A nurse noticed that Molly was having a seizure.
2(a) (5 minutes)
(i) What drug treatment would be appropriate to manage Molly’s seizure?
(ii) What drug treatment would be appropriate should she require ongoing prophylaxis for seizures?
2(b) Outline the mechanisms of action and the adverse side effects of the drugs you identified in
(i) and (ii) above. (5 minutes)
2(a) Treatment should consider cause of seizure
(e.g. manitol if it is ICP causing pressure)
- Phenytoin is good for prevention of seizure post neurosurgery
- - It is a barbiturate derivative and is still widely used, except for absence seizures.
- Pharmacokinetics: narrow range of plasma concentrations to cause adverse side effects
- - hence therapeutic drug monitoring (TDM) is essential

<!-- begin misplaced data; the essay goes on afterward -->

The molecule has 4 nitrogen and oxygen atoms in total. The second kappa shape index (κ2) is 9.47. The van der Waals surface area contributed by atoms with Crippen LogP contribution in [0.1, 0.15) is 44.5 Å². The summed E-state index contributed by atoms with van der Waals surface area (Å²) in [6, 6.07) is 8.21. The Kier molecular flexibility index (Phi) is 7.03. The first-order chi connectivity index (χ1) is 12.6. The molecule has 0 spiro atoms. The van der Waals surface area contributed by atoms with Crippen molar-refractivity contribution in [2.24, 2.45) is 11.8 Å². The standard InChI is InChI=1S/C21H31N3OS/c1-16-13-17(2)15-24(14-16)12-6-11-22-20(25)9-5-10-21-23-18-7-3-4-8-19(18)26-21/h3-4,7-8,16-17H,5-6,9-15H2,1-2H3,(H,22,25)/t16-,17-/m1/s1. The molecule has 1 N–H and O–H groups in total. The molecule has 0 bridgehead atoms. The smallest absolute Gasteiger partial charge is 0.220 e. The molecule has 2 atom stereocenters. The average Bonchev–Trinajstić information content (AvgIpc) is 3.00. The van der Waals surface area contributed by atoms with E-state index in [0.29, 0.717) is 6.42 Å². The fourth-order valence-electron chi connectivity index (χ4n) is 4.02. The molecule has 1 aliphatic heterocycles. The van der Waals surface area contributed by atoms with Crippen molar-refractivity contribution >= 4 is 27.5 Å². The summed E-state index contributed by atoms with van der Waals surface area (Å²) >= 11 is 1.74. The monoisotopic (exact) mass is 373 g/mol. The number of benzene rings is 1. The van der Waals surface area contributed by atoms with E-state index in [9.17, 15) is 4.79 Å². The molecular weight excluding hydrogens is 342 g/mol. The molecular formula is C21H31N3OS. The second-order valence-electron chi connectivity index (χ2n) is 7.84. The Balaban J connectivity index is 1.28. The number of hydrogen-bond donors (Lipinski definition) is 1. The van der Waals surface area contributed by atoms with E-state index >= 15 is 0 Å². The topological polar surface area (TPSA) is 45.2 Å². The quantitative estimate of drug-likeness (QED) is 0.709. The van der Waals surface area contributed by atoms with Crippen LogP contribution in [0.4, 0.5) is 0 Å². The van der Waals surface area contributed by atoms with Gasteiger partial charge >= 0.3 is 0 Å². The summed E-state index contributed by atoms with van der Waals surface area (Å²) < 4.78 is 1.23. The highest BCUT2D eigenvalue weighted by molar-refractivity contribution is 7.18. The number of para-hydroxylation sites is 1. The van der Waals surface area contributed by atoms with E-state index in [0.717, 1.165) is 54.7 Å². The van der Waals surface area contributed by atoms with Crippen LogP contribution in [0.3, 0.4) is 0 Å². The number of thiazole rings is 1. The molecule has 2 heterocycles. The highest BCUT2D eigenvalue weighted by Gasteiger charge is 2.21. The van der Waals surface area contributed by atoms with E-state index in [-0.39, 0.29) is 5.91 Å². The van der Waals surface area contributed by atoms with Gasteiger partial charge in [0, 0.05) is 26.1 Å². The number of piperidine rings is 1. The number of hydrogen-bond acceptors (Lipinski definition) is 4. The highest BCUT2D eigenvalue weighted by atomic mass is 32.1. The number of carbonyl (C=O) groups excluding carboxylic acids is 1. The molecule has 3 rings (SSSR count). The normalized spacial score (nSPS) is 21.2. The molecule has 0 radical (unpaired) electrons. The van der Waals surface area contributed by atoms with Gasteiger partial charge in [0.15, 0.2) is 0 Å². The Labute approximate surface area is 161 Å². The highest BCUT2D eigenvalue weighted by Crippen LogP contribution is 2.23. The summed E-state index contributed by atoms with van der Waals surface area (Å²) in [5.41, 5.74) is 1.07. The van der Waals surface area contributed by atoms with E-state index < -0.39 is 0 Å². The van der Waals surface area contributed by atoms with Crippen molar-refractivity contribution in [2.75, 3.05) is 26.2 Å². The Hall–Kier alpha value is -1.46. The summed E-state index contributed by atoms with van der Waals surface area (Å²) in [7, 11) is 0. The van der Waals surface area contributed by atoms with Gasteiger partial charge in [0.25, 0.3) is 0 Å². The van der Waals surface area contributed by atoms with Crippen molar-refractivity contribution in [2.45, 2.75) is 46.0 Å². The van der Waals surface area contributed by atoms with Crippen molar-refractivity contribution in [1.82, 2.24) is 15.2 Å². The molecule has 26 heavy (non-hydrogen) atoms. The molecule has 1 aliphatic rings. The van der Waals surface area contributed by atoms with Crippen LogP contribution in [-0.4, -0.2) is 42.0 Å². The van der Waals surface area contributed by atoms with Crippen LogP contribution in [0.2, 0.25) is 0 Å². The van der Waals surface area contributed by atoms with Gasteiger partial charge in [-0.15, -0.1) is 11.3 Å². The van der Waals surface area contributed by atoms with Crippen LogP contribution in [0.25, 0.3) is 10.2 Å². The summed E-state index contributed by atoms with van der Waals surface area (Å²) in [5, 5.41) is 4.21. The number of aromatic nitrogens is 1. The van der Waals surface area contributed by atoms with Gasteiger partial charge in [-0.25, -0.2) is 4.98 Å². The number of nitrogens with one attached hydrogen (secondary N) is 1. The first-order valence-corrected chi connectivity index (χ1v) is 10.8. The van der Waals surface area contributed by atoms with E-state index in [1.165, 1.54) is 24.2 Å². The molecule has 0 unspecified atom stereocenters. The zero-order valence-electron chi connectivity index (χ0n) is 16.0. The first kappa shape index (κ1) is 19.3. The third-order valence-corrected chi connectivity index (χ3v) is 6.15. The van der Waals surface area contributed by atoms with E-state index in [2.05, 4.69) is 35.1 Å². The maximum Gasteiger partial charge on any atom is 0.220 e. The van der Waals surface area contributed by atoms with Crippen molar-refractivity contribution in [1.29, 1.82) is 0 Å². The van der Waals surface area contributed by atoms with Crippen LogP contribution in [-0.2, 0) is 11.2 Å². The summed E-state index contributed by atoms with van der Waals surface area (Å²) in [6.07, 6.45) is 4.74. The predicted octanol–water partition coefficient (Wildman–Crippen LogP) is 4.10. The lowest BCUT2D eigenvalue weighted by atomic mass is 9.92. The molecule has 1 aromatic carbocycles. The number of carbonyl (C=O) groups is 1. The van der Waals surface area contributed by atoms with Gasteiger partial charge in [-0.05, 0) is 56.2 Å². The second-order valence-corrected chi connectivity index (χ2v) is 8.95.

- Mechanism/Target: blocks voltage-gated sodium channels by selectively binding to the channel in the inactive state and slowing its rate of recovery.
- - prolongs effective refractory period and suppresses ventricular pacemaker automatically, and shortens action potential in the heart
- Adverse effects: Decreased bone mineral density
- - suicidal ideations
- - Can be associated with fetal abnormalities
- Carbamazepine (Tegritol TM ) also Na+ channel blocker (similar to phenytoin), especially good against complex partial seizures
- - Side effects - nausea, headache, rash, dizziness, double-vision
- - Potent enzyme inducer, difficult to titrate. Interacts with numerous other common drugs.
- - May lead to SIADH as it increases release of ADH. Causes reduction in blood cells and platelets. Induces CYP450 so multiple drug interactions including birth control pills. Teratogen.
shows zero-order (saturation) kinetics; clearance is independent of plasma conc, duration of drug action dependent on dose, relationship between dose and steady-state conc steep and unpredictable. plus everyone responds differently to this drug!